By Simon Zhelyazkov of Backpack Moments
Timor Leste is one of the newest countries in the world, having gained independence in 2002 after centuries of occupation and exploitation by various foreign powers. For the past 20 years, Timor Leste has been struggling to find its way into the world economy with its leaders debating whether it should:
- Extract natural resources from its relatively huge exclusive economic zone;
- Invest in human development, education, and entrepreneurship in hopes to jump-start a service economy similar to Singapore’s success story in the 90s;
- Depend on foreign investment and international aid to combat widespread poverty and malnourishment;
- Develop sustainable tourism and hospitality infrastructure to see it become a popular holiday destination and compete with neighboring Indonesian islands like Bali and Flores
The answer is, like any economist would tell you, somewhere in the middle. Considering that more than 50% of Timor Leste’s population is under 21 years old, the future is literally in the country’s hands.
Nonetheless, one cannot help but notice the relative ease of using tourism to rapidly develop an economy. Foreign money directly and voluntarily flowing into the hands of the Timorese is much easier than negotiating maritime borders with regional powers like Australia, relying on caveats-ridden foreign investment by China to develop new infrastructure, and hoping the domestic political arena is stable enough (which it never has been in Timor Leste) to support focused growth.
I’d like to argue just that: tourism should be the cornerstone of Timor Leste’s development plan for the next few decades.
State of Tourism in Timor Leste Today
Timor Leste’s lack of mass tourism can be easily explained by the recent independence of the country. Back in 1999, the Indonesian withdrawal saw widespread destruction, with almost complete razing of the capital Dili. A similar fate hit other regional cities in the country, like Baucau and Maliana, whereas provinces in the east that were spared the violence had no tourism infrastructure to begin with anyway.
Importance of the UN
In a peculiar set of circumstances, tourism in Timor Leste began with the UN provisional mission to support the nascent state.
So-called ‘International’ hotels were built in regional capitals to cater to the high-end clientele that the UN brought – observers, foreign embassies’ dignitaries, NGO workers, cooperation agencies, etc. They were quickly built, and low-quality, but since competition and supply were so low, the prices were high and remain high to this day.
Timor Leste has got to be one of the countries with the most striking disparity between prices and quality.
Accommodation options outside the capital
The majority of high-end hotels in Timor Leste are concentrated in Dili. Leave for the provinces and lodging is limited to Portuguese-era Pousadas – colonial houses or former administrator’s residences now transformed into quaint hotels or family-run guesthouses.
The Pousada de Baucau for example is a marvelous example of colonial architecture and a popular meeting spot in East Timor’s second city. It’s the only establishment in the town with any wifi (not that it’s good) and the place to stay if you have the budget for it – at 80$ per night, it’s 4-5 times the cost of the average guesthouse. No matter where you stay, there is something to do in Baucau for any budget.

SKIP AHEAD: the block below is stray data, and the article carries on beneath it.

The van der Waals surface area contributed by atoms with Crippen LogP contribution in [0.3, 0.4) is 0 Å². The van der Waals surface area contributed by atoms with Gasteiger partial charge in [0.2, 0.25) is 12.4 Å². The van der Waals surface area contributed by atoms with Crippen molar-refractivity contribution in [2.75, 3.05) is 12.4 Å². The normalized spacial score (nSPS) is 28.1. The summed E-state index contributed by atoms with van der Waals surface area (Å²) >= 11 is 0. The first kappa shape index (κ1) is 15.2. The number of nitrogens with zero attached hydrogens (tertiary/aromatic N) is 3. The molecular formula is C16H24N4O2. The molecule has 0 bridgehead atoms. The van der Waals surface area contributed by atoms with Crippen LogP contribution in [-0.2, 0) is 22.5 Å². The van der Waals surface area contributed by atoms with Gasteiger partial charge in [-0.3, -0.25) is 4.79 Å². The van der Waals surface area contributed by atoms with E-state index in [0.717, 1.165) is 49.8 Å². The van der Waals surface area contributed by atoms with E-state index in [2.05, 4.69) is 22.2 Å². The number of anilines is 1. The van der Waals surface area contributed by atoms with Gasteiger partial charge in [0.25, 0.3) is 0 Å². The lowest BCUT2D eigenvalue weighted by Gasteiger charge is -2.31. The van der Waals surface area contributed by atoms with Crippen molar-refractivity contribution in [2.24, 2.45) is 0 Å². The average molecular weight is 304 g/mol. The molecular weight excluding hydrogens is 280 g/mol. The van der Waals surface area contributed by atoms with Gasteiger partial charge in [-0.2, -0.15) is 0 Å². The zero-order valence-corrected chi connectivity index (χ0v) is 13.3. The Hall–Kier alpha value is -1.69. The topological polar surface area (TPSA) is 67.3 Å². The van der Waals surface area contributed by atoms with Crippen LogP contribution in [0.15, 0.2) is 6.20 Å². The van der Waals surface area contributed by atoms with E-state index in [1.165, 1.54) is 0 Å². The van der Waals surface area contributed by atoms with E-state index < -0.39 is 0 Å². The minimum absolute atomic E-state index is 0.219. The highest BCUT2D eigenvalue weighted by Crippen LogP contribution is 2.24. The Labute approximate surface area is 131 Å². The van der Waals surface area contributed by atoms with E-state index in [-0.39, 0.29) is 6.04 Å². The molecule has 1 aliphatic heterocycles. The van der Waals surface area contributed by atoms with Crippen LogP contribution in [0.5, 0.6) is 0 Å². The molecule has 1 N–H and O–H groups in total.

Timor Leste is not a big country. However, the lack of infrastructure makes certain regions a lot more remote than it looks on the map. This coupled with the limited availability of government funds has led to the emergence of community-based tourism.
Local residents, either collectively or individually, invite tourists to visit their communities with the provision of overnight accommodation or other related tourism services.
The Power of the Community
I saw firsthand the power of community organization in preparation for the 2023 Total Solar Eclipse in Timor Leste. The local leader in Com, the closest place Timor Leste has to a seaside resort and the point where the eclipse was longest, coordinated guesthouses and managed to create up to 100 new beds to answer the overwhelming demand for lodging.
Valu Beach and Jaco Island
One can see similar examples of community-based tourism in and around the only national park in the country – Nino Konis Santana on the east end of the island.
Take for example the extreme tip where Valu Beach faces Jaco Island. Jaco Island is an uninhabited place sacred to the locals and very hard to get to. There are only 2 possible ways to spend the night on Valu Beach – one private and one community-based. The latter pretty much matches the quality of the private one but at a much lower price and has a much more authentic feel to it given the family dinner and the setting.
At least 70 people are engaged in community-based tourism in nearby Tutuala, Valu Beach, and Nino Konis Santana National Park on a rotational basis. Fishermen take visitors to Jaco Island on their boats and catch fish to prepare for dinner, women take care of the bungalows, and others organize treks, produce and sell traditional tais, etc. The many clans of the region have gotten together despite a lack of funding, and each is in charge of a different natural resource – the beaches, the mountains, the caves, the water, etc. It’s one of the best examples of sustainable tourism in Timor Leste.